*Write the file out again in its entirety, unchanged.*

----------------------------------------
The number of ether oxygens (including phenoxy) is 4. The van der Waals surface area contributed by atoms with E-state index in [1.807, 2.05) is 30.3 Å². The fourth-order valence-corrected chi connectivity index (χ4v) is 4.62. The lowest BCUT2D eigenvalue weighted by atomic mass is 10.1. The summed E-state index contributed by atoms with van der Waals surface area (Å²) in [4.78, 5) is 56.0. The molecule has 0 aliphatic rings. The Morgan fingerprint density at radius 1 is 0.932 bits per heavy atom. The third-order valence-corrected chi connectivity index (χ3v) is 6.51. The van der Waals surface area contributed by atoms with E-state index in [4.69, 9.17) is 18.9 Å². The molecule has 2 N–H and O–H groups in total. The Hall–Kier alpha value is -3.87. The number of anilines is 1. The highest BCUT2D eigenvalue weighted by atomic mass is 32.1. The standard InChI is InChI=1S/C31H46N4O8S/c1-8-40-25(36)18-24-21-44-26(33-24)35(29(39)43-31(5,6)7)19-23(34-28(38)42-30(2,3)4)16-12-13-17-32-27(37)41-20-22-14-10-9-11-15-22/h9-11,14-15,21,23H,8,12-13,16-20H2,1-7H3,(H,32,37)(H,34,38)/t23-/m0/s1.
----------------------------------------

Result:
The number of ether oxygens (including phenoxy) is 4. The van der Waals surface area contributed by atoms with E-state index in [1.807, 2.05) is 30.3 Å². The fourth-order valence-corrected chi connectivity index (χ4v) is 4.62. The lowest BCUT2D eigenvalue weighted by atomic mass is 10.1. The summed E-state index contributed by atoms with van der Waals surface area (Å²) in [4.78, 5) is 56.0. The molecule has 0 aliphatic rings. The Morgan fingerprint density at radius 1 is 0.932 bits per heavy atom. The third-order valence-corrected chi connectivity index (χ3v) is 6.51. The van der Waals surface area contributed by atoms with E-state index in [4.69, 9.17) is 18.9 Å². The molecule has 2 N–H and O–H groups in total. The Hall–Kier alpha value is -3.87. The number of anilines is 1. The highest BCUT2D eigenvalue weighted by atomic mass is 32.1. The standard InChI is InChI=1S/C31H46N4O8S/c1-8-40-25(36)18-24-21-44-26(33-24)35(29(39)43-31(5,6)7)19-23(34-28(38)42-30(2,3)4)16-12-13-17-32-27(37)41-20-22-14-10-9-11-15-22/h9-11,14-15,21,23H,8,12-13,16-20H2,1-7H3,(H,32,37)(H,34,38)/t23-/m0/s1.